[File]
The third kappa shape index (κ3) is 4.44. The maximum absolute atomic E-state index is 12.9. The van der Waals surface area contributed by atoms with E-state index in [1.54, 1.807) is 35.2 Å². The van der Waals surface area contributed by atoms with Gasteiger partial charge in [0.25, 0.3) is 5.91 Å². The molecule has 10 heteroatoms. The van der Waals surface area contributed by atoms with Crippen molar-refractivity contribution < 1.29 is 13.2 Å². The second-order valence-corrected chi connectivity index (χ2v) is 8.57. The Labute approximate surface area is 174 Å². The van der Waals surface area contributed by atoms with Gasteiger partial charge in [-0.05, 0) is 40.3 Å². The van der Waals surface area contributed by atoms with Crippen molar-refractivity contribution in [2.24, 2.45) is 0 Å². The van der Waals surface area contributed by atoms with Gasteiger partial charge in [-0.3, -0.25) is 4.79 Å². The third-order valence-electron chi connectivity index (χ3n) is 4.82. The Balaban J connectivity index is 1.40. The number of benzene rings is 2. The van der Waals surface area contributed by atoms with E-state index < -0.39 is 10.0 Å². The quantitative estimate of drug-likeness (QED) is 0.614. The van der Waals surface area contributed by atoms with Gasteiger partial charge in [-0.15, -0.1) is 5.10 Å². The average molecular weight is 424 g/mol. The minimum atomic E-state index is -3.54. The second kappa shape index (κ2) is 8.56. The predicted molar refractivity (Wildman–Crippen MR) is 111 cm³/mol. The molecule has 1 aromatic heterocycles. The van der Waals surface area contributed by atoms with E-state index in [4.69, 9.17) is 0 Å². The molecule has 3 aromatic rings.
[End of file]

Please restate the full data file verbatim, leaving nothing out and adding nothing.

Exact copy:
The third kappa shape index (κ3) is 4.44. The maximum absolute atomic E-state index is 12.9. The van der Waals surface area contributed by atoms with E-state index in [1.54, 1.807) is 35.2 Å². The van der Waals surface area contributed by atoms with Gasteiger partial charge in [0.25, 0.3) is 5.91 Å². The molecule has 10 heteroatoms. The van der Waals surface area contributed by atoms with Crippen molar-refractivity contribution < 1.29 is 13.2 Å². The second-order valence-corrected chi connectivity index (χ2v) is 8.57. The Labute approximate surface area is 174 Å². The van der Waals surface area contributed by atoms with Gasteiger partial charge in [-0.05, 0) is 40.3 Å². The van der Waals surface area contributed by atoms with Crippen molar-refractivity contribution in [2.24, 2.45) is 0 Å². The van der Waals surface area contributed by atoms with Gasteiger partial charge in [-0.3, -0.25) is 4.79 Å². The third-order valence-electron chi connectivity index (χ3n) is 4.82. The Balaban J connectivity index is 1.40. The number of benzene rings is 2. The van der Waals surface area contributed by atoms with E-state index < -0.39 is 10.0 Å². The quantitative estimate of drug-likeness (QED) is 0.614. The van der Waals surface area contributed by atoms with Gasteiger partial charge in [-0.15, -0.1) is 5.10 Å². The average molecular weight is 424 g/mol. The minimum atomic E-state index is -3.54. The second kappa shape index (κ2) is 8.56. The predicted molar refractivity (Wildman–Crippen MR) is 111 cm³/mol. The molecule has 1 aromatic heterocycles. The van der Waals surface area contributed by atoms with E-state index in [4.69, 9.17) is 0 Å². The molecule has 3 aromatic rings.